I must confess, I don't know a lot about the particular kind of equity I'm about to mention. In fact, I've always thought it was kind of an odd, almost unreal stock that didn't make any sense on paper. But I was thinking about go.com the other day, the tracking stock that was issued to take advantage of Disney's web operations. We all obviously know how well that turned out. Yet, it occurred to me that many people wish Marvel and Pixar were still on their own and still had their own equity currency. So, I asked myself, what about tracking stocks? Would it be theoretically possible for Disney to sell shares of Marvel and Pixar into the public, thus raising money to pay off debt? And then, if the shares fell in the future, buy them back cheap? Or, if the shares became more expensive in the future, use it as a currency to fund the films?Again, I'm not up on the science of the tracking stock. I'm not sure I would want these other little equities floating around Disney. Still, I thought it would be interesting if, by luck, a tracking stock were issued and then it essentially devalued itself over time. Then again, what about setting up more of a trust -- I think that's the term I want -- that might pay out dividends but is designed to depreciate over time? I just find it fascinating that the market has so many ways of extracting value and raising money and was wondering what the group might think of tracking stocks of Marvel and Pixar (maybe even Lucasfilm?) to generate money that could further offset what was paid for them in the first place. Perhaps there are other kinds of offerings that could be made instead of a tracking stock.
Do you see Disney's debt as a problem? FuskieWho doesn't have much problem with debt if it is used for growth purposes and there is cash flow to service it...
Generally speaking, I'd rather see debt levels lower. I know what you're getting at, but this raises another question: should Disney borrow money and pay investors a special dividend? Debt is generally cheap these days, so why not do that? Although it wouldn't affect capital investment in a necessarily beneficial manner, it would reward shareholders -- including management -- for investing in the company and working at the company. You could argue that Disney's future cash flows can service that as well. While debt is not a problem now, what if it becomes so in the future? The environment might change where we might have to borrow more money in the future at higher rates. What if, for some unknown reason, we had to borrow the exact same amount of debt we have now at higher rates? In the end, it's simply a case of flexibility. I agree that the debt now isn't adversely affecting the company, but I'd have to assume lower is always better. The net interest expense according to the Q4 report I just checked at the investors site is $369 million. Here's the comment attached to it:**The increase in net interest expense for the year was primarily due to higher average debt balances, partially offset by lower effective interest rates.**Not a big deal. But, $369 million represents a lot of potential content that could have been made. It also represents a potentially higher dividend. Personally, I would feel better if the company had a much lower level of debt. Yet I agree that debt is part of business. I definitely would love the company to identify some assets that could be sold off to get rid of debt. Not sure what that would be at this point, although I recently mentioned the Touchstone library in another post. I guess I'm just trying to maximize opportunities and shareholder value.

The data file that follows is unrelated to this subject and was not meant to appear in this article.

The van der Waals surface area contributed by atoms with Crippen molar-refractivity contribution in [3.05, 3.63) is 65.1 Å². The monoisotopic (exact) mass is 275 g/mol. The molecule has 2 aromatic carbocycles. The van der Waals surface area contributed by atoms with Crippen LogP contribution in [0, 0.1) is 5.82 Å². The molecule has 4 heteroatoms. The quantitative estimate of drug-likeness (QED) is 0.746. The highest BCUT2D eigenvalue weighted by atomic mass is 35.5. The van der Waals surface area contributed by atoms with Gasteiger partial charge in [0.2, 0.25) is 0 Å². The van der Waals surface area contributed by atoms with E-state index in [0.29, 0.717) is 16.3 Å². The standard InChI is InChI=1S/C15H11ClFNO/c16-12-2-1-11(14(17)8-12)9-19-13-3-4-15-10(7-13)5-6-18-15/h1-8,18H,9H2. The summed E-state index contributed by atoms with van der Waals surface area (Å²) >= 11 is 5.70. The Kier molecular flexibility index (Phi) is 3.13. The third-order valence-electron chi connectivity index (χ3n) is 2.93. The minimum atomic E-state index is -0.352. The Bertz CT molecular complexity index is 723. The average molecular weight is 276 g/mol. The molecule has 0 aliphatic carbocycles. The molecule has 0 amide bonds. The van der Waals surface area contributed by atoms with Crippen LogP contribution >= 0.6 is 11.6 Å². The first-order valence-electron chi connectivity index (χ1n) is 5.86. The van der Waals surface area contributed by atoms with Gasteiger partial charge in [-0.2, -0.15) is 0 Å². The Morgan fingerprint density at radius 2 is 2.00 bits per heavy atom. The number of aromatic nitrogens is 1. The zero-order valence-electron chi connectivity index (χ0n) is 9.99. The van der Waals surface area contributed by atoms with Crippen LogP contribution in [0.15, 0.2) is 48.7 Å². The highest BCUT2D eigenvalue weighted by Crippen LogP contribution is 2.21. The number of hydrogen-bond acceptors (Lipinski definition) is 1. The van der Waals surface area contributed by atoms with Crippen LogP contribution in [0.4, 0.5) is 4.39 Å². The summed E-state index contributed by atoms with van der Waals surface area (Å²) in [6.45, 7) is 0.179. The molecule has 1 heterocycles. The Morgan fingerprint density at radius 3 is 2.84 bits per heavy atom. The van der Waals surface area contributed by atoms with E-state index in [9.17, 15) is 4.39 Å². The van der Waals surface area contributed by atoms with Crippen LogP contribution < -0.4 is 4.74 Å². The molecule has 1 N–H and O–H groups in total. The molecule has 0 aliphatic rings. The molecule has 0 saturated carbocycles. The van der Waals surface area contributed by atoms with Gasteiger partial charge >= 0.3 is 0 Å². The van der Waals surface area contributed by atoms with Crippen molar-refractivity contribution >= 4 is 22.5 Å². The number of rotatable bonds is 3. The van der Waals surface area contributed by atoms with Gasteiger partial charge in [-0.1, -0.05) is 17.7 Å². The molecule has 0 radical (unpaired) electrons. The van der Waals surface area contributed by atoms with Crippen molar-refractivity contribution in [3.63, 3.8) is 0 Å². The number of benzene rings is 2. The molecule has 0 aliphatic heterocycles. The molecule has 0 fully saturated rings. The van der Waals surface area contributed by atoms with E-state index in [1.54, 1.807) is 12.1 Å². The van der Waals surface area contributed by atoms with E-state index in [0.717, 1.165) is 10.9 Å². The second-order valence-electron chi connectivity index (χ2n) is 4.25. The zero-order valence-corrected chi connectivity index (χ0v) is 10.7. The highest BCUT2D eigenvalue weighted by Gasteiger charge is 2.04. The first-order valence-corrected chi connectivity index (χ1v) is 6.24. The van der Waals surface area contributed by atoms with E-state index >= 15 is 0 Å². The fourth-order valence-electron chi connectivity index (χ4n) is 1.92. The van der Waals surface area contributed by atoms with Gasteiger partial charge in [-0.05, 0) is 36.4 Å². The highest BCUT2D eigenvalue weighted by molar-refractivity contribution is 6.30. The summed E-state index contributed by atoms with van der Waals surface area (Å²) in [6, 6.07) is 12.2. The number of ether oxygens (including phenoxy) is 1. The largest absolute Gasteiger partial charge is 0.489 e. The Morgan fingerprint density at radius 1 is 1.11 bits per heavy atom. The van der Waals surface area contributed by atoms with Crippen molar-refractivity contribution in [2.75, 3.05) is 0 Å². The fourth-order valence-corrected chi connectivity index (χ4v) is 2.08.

Disney's growth hasn't maximized shareholder value enough? I'm never in favor of using debt to finance a dividend. I am only in favor of dividends when there is no better purpose to which excess cash can be put. And if a company is out of ideas on that front, we are in big trouble.FuskieWho expects continued revenue and net income growth for those who are patient enough to allow investments in capital infrastructure to pay down debt as projects like the DCA renovation, Hong Kong Disney, the Fantasyland expansion, and our slate of movies this year to pay off...
I am totally with Fuskie on this one.With the cost of debt so low and the high return Disney seems to be getting recently on its use of the dept with DCA being the most recent example why wouldn't you want Disney using debt. As long as the return on investment is higher then the interest rates they are paying we win.Now if I am managing Disney's finances I do want to be prepared for the impact of increases in the cost of debt so as long as they are prepared to handle that we are good. And things like issuing stock are things they can do if debt rates get high.Same goes for dividends. If they can grow the profits at a higher rate then dividends gets me go for it. When a company is mature and not in a growth stage bring in the dividends. But right now the Disney theme parks in particular seem like a gold mind so why not keep investing and expanding in the goal mind especially when the model says that you can raise prices much higher then the investments and gain more people.Disneyland in CA is now $87 a day for one park and $125 for both parks and based on attendence there is still plenty of room to raise the admission costs further.Moe
I think it could be argued that Disney is perpetually a growth company in one area or another. That's how Walt always saw it and that's what guests and owners have come to expect. FuskieWho would be worried if management ever announced that they were done and going to sit back and enjoy operations for a while...
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